Bleeding or spotting between periods is a frightening and stressful experience, because the most women know that bleeding should be limited to periods only. Bleeding or spotting can be a one-time occurrence, or it can happen every month. In any case, it is better to see a doctor and find out what exactly is going on. Post-menopausal women and girls younger than 11 should not bleed at all, so they too should consult a doctor if the bleeding or spotting occurs. It is also important to determine where the blood comes from. It may not be vagina, but rectum too. The blood may also be coming from urine.
What is normal menstrual bleeding?
Normally, menstrual bleeding occurs every 28 days or so, though this can vary from women to women. Some women get their period every 21 days and others every 35 days. Anything between that is considered normal. It usually lasts four to five days, with the heaviest flow around the day two. Although it may seem that a woman is losing a lot of blood during menstruation, the amount is in fact equal to two to eight spoonfuls.
What causes bleeding between periods?
There are many reasons why spotting or bleeding between periods can occur. Some are serious and some represent only minor medical issues. However, every case of bleeding between periods should be reported to doctor.
The most common reasons for bleeding or spotting between periods include pregnancy, implantation bleeding, miscarriage, hormonal fluctuations, starting, stopping or skipping oral contraceptives or hormone replacement therapy, injury to vagina, stress, low thyroid levels, certain medications, especially anticoagulants, vaginal dryness, gynecological procedures and malignant tumors.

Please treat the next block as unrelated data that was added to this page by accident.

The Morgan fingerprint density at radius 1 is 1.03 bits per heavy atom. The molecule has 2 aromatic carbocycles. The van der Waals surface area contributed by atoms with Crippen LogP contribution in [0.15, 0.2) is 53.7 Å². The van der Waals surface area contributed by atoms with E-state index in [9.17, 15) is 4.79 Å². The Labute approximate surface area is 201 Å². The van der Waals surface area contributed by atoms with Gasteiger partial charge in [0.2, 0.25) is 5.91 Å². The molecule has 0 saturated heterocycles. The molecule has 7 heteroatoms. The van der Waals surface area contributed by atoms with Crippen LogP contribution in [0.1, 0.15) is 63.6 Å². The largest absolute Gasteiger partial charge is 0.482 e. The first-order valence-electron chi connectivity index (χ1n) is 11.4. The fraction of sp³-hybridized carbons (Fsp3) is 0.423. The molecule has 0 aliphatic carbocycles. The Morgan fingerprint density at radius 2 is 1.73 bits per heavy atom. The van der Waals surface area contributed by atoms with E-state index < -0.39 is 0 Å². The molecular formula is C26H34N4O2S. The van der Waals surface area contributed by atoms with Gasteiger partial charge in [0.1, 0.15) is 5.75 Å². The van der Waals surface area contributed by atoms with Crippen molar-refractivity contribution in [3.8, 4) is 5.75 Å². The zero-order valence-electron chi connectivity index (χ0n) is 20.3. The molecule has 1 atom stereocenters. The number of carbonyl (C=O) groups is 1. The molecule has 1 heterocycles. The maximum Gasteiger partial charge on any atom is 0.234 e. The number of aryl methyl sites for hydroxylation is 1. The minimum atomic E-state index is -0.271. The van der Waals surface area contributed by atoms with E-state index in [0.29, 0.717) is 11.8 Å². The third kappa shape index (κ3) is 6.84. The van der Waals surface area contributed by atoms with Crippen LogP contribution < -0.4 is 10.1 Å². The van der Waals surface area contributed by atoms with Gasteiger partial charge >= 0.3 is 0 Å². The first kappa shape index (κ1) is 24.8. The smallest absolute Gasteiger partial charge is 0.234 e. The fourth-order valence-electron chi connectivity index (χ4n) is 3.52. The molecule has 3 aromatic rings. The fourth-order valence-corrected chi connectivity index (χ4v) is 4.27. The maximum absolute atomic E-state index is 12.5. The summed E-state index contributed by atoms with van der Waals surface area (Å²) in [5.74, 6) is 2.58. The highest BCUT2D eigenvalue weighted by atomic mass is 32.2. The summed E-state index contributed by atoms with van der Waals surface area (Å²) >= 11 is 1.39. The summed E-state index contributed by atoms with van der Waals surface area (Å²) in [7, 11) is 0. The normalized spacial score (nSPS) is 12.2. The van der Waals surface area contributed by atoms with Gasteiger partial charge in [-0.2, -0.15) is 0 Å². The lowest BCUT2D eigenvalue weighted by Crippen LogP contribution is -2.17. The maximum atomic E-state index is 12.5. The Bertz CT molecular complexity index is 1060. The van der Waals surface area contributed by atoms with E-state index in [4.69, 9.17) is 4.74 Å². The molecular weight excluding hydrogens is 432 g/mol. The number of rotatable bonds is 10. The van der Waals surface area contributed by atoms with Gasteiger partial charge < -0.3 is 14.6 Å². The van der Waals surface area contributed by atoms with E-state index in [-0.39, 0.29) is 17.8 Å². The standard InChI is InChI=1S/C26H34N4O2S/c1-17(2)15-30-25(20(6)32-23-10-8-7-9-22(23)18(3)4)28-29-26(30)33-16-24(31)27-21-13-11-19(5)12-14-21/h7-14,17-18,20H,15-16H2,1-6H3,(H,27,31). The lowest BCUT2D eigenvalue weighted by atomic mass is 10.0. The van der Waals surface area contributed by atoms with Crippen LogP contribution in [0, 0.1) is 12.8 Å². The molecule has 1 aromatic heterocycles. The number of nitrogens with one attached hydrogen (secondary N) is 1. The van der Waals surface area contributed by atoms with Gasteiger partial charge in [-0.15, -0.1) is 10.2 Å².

Some women experience mild spotting or very light bleeding during their ovulation, which is basically normal.
During menstrual bleeding, as well as during bleeding between periods, Aspirin and similar anticoagulants should not be taken, as they may aggravate the bleeding.
What to expect at the doctor’s?
As it is mentioned above, it is best to see a doctor and tell him or her about spotting or bleeding between periods. The doctor will hear about the symptoms and ask some questions about medical and family history. He or she will need to know about all the previous illnesses and conditions that affected the reproductive system, about pregnancies, miscarriages, eventual abortions and similar. It is also important that the patient mentions any medication or supplement, including herbal supplements, that she is currently taking.
The doctor will perform a physical exam, including pelvic exam and Pap smear. Sometimes doctors also order blood exams.
After the diagnose is made, the treatment for bleeding or spotting between periods will depend on the specific cause.